Displaying items by tag: ILNA Category: Oncologic Emergencies

2:15 – 3:15 pm Saturday, September 15

Transfusions in Pediatric Hematology/Oncology Patients: As Easy As ABO (231)

1CNE  Transfusion of blood products is an essential part of caring for children with benign hematologic disorders, malignant diseases, and those undergoing hematopoietic stem cell transplants. One challenge in pediatric patients is the broad age range for patients that span from neonates to young adults. Recent studies have shown that there is a wide variability in practice among pediatric programs in the indications for transfusions, CMV prevention, and management of patients who become refractory to transfusions.

12:10 – 12:30 pm Saturday, September 15

Paper Presentations: Clinical Care Issues — Improving Patient Identification Practices in a Central American Pediatric Cancer Hospital (228-3)

1CNE  Participants will identify the nurse’s unique role in promoting a culture of safety and continuous quality improvement through the implementation of a correct patient identification quality improvement project in a Central American pediatric cancer hospital.

Disclaimer: [1 CH] will be awarded for attending all three paper presentations presented during this timeslot. Partial credit is not available.

11:50 am – 12:10 pm Saturday, September 15

Paper Presentations: Clinical Care Issues — Implementation of an Inpatient Oncology Resource Nurse to Standardize and Improve Chemotherapy Admission Workflow (228-2)

1CNE  Basis of inquiry: Our 32-bed inpatient oncology unit identified delays in initiating chemotherapy for scheduled patients. With an increased census and tightened staffing ratios, the chemotherapy admission process became increasingly inefficient. These delays resulted in frustration for both patients and healthcare providers.

Purpose/Objectives: The aim of this project was to devise and evaluate a more efficient and consistent admission process through the use of a resource nurse. We sought to develop a workflow to deliver “on time” chemotherapy, defined as prior to shift change at 7 pm. This would reduce delays and increase satisfaction of patients, families, and providers.

11:30 am – 11:50 am Saturday, September 15

Paper Presentations: Clinical Care Issues — Use of a Clinical Care Pathway for the Evaluation and Treatment of Children with Acute Chest Syndrome (228-1)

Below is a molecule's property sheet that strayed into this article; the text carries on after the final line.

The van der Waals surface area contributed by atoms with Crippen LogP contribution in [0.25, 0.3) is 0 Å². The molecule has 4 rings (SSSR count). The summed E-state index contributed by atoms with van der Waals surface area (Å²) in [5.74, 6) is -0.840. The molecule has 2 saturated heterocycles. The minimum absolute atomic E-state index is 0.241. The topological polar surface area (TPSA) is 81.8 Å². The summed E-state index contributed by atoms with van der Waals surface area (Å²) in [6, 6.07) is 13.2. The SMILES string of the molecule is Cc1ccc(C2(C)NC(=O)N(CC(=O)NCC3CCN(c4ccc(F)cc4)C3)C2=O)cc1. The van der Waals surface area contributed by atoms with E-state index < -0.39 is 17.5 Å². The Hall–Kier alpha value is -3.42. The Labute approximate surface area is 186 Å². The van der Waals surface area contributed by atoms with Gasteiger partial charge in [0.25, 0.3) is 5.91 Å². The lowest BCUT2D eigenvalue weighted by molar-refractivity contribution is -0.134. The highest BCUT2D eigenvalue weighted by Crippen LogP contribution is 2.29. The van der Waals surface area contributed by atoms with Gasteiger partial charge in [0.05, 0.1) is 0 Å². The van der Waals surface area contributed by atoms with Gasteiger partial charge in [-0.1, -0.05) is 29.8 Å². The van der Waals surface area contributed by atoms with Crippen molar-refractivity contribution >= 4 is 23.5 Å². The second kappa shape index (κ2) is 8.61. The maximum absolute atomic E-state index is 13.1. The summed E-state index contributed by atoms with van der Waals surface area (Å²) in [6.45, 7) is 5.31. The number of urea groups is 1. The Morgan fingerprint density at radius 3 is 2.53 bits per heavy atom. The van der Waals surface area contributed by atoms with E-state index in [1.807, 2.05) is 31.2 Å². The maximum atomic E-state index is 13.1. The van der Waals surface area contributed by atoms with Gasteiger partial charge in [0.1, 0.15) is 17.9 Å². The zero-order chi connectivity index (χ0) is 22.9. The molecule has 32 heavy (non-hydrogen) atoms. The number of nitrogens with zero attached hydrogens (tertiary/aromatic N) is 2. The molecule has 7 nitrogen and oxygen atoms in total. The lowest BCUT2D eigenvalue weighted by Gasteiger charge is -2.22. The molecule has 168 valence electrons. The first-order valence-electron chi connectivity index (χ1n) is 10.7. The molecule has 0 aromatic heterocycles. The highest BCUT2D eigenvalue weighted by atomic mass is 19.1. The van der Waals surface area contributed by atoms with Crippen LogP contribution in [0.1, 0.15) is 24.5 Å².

1CNE Acute chest syndrome is the leading cause of death and hospitalization among patients with sickle cell disease. Nurses have an important role in providing prompt evaluation and treatment of the child with acute chest syndrome. Evidence-based clinical care pathways are recommended to improve quality of care and to help reduce the length of hospitalization. This presentation will review the development of a standardized clinical care pathway which includes recommendations for management, diagnostic work up, and treatment strategies.

11:00 am – Noon Friday, September 14

High Risk Therapy Made Easy: Supporting High Risk Patients Through Complex Therapy (215)

1CNE  High risk (HR) pediatric oncology patients continue to undergo new and emerging treatment protocols, which have multiple complications that patients may encounter. Accurate assessment and early interventions is key to supporting patients through therapy. This session will focus on supportive cares for relapse leukemia and HR neuroblastoma patients; with special focus on the immunotherapy drugs blinatumomab and dinutuximab as well as infection prophylaxis. Most frequent serious adverse events noted in patients treated with blinatumomab are disorders of the nervous system and systemic cytokine release syndrome (CRS). Events are usually reversible and able to be managed with attentive supportive care. Most frequent side effects noted in patient treated with dinutuximab are pain, hypersensitivity reactions, CRS, capillary leak, fevers, and hypotension. We will use case studies of HR patients.

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